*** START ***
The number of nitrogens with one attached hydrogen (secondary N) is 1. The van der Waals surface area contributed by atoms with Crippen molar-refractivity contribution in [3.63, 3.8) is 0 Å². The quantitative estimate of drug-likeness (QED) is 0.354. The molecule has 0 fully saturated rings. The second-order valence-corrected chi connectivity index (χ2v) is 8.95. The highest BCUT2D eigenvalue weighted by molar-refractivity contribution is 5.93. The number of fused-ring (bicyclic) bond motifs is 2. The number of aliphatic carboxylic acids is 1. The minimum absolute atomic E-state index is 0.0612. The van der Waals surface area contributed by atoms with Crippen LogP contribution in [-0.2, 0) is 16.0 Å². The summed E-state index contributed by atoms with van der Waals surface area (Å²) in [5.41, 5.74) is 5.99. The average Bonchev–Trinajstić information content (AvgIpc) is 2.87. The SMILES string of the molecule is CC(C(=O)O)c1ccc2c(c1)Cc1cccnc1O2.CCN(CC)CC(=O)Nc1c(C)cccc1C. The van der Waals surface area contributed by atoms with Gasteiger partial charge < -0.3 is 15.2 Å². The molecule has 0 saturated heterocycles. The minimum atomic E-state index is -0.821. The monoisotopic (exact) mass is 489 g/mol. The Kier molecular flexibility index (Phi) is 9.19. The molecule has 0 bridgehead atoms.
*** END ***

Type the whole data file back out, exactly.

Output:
The number of nitrogens with one attached hydrogen (secondary N) is 1. The van der Waals surface area contributed by atoms with Crippen molar-refractivity contribution in [3.63, 3.8) is 0 Å². The quantitative estimate of drug-likeness (QED) is 0.354. The molecule has 0 fully saturated rings. The second-order valence-corrected chi connectivity index (χ2v) is 8.95. The highest BCUT2D eigenvalue weighted by molar-refractivity contribution is 5.93. The number of fused-ring (bicyclic) bond motifs is 2. The number of aliphatic carboxylic acids is 1. The minimum absolute atomic E-state index is 0.0612. The van der Waals surface area contributed by atoms with Crippen LogP contribution in [-0.2, 0) is 16.0 Å². The summed E-state index contributed by atoms with van der Waals surface area (Å²) in [5.41, 5.74) is 5.99. The average Bonchev–Trinajstić information content (AvgIpc) is 2.87. The SMILES string of the molecule is CC(C(=O)O)c1ccc2c(c1)Cc1cccnc1O2.CCN(CC)CC(=O)Nc1c(C)cccc1C. The van der Waals surface area contributed by atoms with Gasteiger partial charge < -0.3 is 15.2 Å². The molecule has 0 saturated heterocycles. The minimum atomic E-state index is -0.821. The monoisotopic (exact) mass is 489 g/mol. The Kier molecular flexibility index (Phi) is 9.19. The molecule has 0 bridgehead atoms.